I’ve heard many folks say that the difference between a professional and an amateur is that a professional knows how to hide her or his mistakes. I guess I do know how: Don’t write about them.
But I would never consider myself a professional woodworker. I don’t sell much work; most of my income is from editing and teaching. And though I’m an otherwise fully lapsed Catholic, my guilt and need for confession is ineluctable. (Plus I think it’s good to share mistakes; it might help others avoid the same.)
So here’s my painful truth: In a rush to get the dry-fit done on the front frame of my sink base (before I lost the use of my bench for four days because of two classes), I didn’t take two extra minutes to think.
I want the rails and internal face frame members flush to the front of my legs, so I flipped everything over on my flat benchtop to register together those surfaces as I marked out the joinery. I did get the legs – tapered on two sides – in the correct orientation, and marked, cut and fit the loose tenons for the top and bottom rail. So far so good. But it was there that I should have taken a moment.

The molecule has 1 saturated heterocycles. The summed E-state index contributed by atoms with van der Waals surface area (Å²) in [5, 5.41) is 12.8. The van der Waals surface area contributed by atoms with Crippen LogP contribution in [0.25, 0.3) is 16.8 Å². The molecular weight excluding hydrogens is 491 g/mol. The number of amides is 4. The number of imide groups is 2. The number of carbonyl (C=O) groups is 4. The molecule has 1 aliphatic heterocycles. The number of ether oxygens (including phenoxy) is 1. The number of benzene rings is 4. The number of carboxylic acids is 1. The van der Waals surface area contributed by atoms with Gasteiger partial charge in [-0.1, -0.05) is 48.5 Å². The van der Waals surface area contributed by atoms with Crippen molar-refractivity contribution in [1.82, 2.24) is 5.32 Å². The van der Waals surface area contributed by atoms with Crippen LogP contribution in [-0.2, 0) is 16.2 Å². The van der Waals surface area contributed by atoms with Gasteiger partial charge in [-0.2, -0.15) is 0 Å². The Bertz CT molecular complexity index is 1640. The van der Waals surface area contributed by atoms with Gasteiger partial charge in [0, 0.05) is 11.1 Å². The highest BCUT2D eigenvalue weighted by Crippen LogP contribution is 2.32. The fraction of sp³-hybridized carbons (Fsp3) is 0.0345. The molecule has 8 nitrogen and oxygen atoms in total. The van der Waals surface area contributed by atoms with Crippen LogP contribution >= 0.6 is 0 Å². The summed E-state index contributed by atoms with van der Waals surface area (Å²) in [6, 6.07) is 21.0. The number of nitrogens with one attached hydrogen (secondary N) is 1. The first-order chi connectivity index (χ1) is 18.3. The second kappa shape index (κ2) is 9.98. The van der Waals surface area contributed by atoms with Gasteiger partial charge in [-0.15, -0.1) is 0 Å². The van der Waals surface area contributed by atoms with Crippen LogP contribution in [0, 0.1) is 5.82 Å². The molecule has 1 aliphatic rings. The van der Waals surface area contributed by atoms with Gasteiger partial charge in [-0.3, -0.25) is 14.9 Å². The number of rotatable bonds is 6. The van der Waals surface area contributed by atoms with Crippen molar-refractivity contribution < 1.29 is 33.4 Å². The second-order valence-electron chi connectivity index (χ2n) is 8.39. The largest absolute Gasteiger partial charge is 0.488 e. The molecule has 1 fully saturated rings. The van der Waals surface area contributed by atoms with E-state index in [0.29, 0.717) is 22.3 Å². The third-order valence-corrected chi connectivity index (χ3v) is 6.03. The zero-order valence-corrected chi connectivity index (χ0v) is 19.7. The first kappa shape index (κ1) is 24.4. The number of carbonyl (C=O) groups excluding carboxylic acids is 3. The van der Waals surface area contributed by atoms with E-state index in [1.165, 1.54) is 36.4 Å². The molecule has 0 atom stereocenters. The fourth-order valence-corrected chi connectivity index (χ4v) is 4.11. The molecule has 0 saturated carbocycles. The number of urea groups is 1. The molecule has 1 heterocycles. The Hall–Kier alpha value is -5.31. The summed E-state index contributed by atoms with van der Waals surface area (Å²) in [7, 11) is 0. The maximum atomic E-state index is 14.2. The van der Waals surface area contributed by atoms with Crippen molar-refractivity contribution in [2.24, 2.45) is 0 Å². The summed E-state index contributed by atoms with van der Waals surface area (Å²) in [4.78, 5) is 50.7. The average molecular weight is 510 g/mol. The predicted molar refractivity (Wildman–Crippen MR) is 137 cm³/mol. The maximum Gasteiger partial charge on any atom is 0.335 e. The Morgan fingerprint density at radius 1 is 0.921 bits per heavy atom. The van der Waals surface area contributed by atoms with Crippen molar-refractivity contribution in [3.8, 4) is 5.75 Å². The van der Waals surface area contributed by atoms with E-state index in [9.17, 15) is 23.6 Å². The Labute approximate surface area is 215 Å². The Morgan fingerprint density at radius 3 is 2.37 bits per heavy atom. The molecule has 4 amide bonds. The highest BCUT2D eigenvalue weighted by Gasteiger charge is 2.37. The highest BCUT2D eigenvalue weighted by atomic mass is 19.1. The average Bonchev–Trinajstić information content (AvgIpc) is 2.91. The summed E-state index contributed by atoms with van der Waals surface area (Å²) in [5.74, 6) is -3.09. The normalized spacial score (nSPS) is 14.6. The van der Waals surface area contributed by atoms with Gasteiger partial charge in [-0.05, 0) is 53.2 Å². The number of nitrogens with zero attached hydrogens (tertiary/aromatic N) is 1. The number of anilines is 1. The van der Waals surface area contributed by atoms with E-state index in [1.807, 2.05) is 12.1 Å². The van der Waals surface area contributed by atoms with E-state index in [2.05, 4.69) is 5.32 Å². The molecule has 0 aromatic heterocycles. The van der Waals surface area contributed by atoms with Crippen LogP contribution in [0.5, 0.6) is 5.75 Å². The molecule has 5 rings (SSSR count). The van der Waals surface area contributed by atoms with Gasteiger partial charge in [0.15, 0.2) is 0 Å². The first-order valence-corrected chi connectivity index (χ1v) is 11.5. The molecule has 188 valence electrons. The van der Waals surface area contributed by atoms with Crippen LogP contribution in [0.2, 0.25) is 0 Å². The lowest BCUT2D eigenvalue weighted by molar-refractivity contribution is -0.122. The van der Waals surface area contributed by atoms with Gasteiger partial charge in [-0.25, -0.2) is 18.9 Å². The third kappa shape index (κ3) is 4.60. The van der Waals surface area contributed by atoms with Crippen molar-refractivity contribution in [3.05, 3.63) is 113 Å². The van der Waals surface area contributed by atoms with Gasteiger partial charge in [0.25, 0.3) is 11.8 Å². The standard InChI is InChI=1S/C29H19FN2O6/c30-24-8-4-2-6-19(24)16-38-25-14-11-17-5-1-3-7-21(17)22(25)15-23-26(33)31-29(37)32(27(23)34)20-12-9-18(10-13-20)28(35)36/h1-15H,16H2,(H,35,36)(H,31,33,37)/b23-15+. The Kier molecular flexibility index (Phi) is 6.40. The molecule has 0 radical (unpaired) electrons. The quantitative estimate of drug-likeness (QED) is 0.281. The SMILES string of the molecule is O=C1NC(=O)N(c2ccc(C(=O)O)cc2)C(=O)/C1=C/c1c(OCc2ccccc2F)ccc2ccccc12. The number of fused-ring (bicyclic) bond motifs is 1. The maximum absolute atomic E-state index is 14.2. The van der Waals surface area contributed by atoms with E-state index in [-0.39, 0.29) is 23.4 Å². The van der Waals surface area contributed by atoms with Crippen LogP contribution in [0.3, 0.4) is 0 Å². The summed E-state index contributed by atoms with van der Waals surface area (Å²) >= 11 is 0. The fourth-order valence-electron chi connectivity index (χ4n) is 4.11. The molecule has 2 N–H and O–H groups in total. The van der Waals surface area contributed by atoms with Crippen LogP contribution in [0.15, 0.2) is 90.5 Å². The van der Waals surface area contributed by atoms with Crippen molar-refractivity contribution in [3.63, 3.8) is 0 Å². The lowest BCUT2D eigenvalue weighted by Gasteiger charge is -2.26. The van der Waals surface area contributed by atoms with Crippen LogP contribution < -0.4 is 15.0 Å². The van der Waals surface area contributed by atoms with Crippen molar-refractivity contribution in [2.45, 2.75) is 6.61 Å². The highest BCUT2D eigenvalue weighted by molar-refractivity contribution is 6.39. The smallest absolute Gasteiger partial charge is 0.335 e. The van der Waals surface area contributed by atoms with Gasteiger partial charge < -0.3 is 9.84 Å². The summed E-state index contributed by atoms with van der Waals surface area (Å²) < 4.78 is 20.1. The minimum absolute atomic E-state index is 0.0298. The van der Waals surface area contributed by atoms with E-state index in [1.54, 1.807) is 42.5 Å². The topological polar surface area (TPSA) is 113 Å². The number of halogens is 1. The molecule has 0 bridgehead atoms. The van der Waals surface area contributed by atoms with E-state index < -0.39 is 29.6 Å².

You probably know where this is going. I located and fit the vertical rail…with my 20″ opening for the sink basin (doors beneath) on the wrong side, then proceeded to laboriously locate, mark, cut and fit each member, dry-fitting the entire assembly after with each piece as I fit them to make sure the next was in the right location. Everything is square and closes up nicely; too bad all the dividers are on the wrong side. And too bad I didn’t stand it upright sooner…perhaps I’d have noticed before I thought I was done. I guess I’m just thankful it was too late in the day to glue up.
So what was intended to be the front will become the back – in which there is only the vertical divider inside the legs and top/bottom rail. As I refit the drawer and door dividers on what are now the front legs, I will work slowly; it’s faster.